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What are the advantages/disadvantages of using an 'all in one mini pc' as a NAS machine rather than a small dedicated NAS box

Example

For example, these two cateogries:

"Zotac Intel Atom D525 1.8 GHz Dual CoreAll-in-One Mini-PC with NVIDIA ION GPU and NM10 Express Chipset ZBOXHD-ID40-U"

vs.

"QNAP TS-110 1-Bay Portable Network Attached Storage" *

My intended purpose

  • two separate "NAS boxes" one at home, one at parents using cron and rsync to keep the two in sync

Comparison points

  • Power. I imagine the Atom D525 consumes more power, but can handle rsync better (bigger cpu, more ram)
  • Functionality. You can run "do more" on the mini-pc
  • Set up cost. Mini-pc require RAM, as well as hardware
  • Software configuration. Mini-pc could probably run a full linux distro as well as FreeNAS. NAS-box has dedicated software.

thoughts and opinions?

thanks,

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You can run a full distro on some NAS boxes as well. –  Ignacio Vazquez-Abrams Oct 22 '11 at 21:07

2 Answers 2

The other factor to consider is that a dedicated NAS will be significantly more compact than most DIY SFF systems. Although if your data needs are small enough you could use a nettop and install your favorite OS on it.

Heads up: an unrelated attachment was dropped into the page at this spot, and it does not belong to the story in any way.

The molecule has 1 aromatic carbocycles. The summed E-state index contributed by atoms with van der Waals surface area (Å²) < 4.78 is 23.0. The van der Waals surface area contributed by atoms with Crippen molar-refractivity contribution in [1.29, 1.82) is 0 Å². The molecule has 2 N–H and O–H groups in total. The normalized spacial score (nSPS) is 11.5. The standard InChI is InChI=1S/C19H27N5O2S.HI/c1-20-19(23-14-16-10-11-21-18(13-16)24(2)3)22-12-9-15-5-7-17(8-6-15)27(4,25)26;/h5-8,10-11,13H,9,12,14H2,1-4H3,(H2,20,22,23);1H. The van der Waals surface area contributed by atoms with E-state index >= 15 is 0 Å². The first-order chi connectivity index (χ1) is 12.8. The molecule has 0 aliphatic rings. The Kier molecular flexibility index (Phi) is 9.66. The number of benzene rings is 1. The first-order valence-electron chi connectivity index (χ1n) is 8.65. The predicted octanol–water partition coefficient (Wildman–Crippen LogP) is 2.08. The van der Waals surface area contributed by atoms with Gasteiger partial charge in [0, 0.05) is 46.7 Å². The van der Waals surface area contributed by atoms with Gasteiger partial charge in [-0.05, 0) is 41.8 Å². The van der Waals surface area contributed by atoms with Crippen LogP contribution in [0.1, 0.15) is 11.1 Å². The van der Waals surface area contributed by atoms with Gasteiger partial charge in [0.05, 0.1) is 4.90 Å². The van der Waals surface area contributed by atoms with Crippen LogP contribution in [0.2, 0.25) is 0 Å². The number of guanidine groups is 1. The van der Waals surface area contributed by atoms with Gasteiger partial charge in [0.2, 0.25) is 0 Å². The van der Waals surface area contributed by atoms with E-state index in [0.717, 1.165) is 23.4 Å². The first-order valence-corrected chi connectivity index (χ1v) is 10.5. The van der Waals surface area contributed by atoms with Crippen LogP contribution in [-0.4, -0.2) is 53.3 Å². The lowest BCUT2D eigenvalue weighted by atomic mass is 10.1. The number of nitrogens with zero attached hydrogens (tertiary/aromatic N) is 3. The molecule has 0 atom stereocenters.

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As you've said, a mini-PC is more powerful and has wider software choices, but the expandability is usually limited. These PCs normally have a small (<4) number of drive bays and/or SATA ports.

Software is also a problem, especially ethernet and disk controller drivers. The ones available for Linux/BSD sometimes deliver very poor performance. QNAP ans Synology's are normally much faster on similar hardware specs.

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Just to add... I run an AMD-based E351M, with a PCIe RAID card with 5 hard drives. I use onboard RAID for the Windows 7 installation, then use the RAID card in a virtual machine for the RAID setup (FreeNAS). I use the rest of the first hard drive as a scratch disk and storing the random thing I don't want in an array (i.e. Installs or my Dropbox) –  Canadian Luke Oct 22 '11 at 22:41
    
Very few consumer NASes have more than 4 ports though, and the OP is looking at a 1bay QNAP. –  Dan Neely Oct 22 '11 at 23:59

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